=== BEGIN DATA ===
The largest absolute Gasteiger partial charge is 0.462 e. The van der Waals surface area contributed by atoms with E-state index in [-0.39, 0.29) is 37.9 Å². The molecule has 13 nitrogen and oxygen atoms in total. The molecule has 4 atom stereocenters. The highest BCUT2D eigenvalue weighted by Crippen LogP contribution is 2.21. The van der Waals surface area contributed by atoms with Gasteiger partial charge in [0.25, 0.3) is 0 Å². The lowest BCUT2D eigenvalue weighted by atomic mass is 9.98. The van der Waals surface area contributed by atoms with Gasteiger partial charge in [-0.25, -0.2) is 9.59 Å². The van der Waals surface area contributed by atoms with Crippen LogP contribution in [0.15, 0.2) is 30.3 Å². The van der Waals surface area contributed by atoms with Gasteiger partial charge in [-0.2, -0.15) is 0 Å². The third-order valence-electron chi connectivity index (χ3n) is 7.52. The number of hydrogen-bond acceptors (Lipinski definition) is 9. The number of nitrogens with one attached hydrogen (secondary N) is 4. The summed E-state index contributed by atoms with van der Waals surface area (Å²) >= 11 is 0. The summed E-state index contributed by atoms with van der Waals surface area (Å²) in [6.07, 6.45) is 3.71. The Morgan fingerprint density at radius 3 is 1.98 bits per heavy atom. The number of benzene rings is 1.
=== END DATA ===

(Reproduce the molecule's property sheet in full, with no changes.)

The largest absolute Gasteiger partial charge is 0.462 e. The van der Waals surface area contributed by atoms with E-state index in [-0.39, 0.29) is 37.9 Å². The molecule has 13 nitrogen and oxygen atoms in total. The molecule has 4 atom stereocenters. The highest BCUT2D eigenvalue weighted by Crippen LogP contribution is 2.21. The van der Waals surface area contributed by atoms with Gasteiger partial charge in [0.25, 0.3) is 0 Å². The lowest BCUT2D eigenvalue weighted by atomic mass is 9.98. The van der Waals surface area contributed by atoms with Gasteiger partial charge in [-0.25, -0.2) is 9.59 Å². The van der Waals surface area contributed by atoms with Crippen LogP contribution in [0.15, 0.2) is 30.3 Å². The van der Waals surface area contributed by atoms with Gasteiger partial charge in [-0.2, -0.15) is 0 Å². The third-order valence-electron chi connectivity index (χ3n) is 7.52. The number of hydrogen-bond acceptors (Lipinski definition) is 9. The number of nitrogens with one attached hydrogen (secondary N) is 4. The summed E-state index contributed by atoms with van der Waals surface area (Å²) >= 11 is 0. The summed E-state index contributed by atoms with van der Waals surface area (Å²) in [6.07, 6.45) is 3.71. The Morgan fingerprint density at radius 3 is 1.98 bits per heavy atom. The number of benzene rings is 1.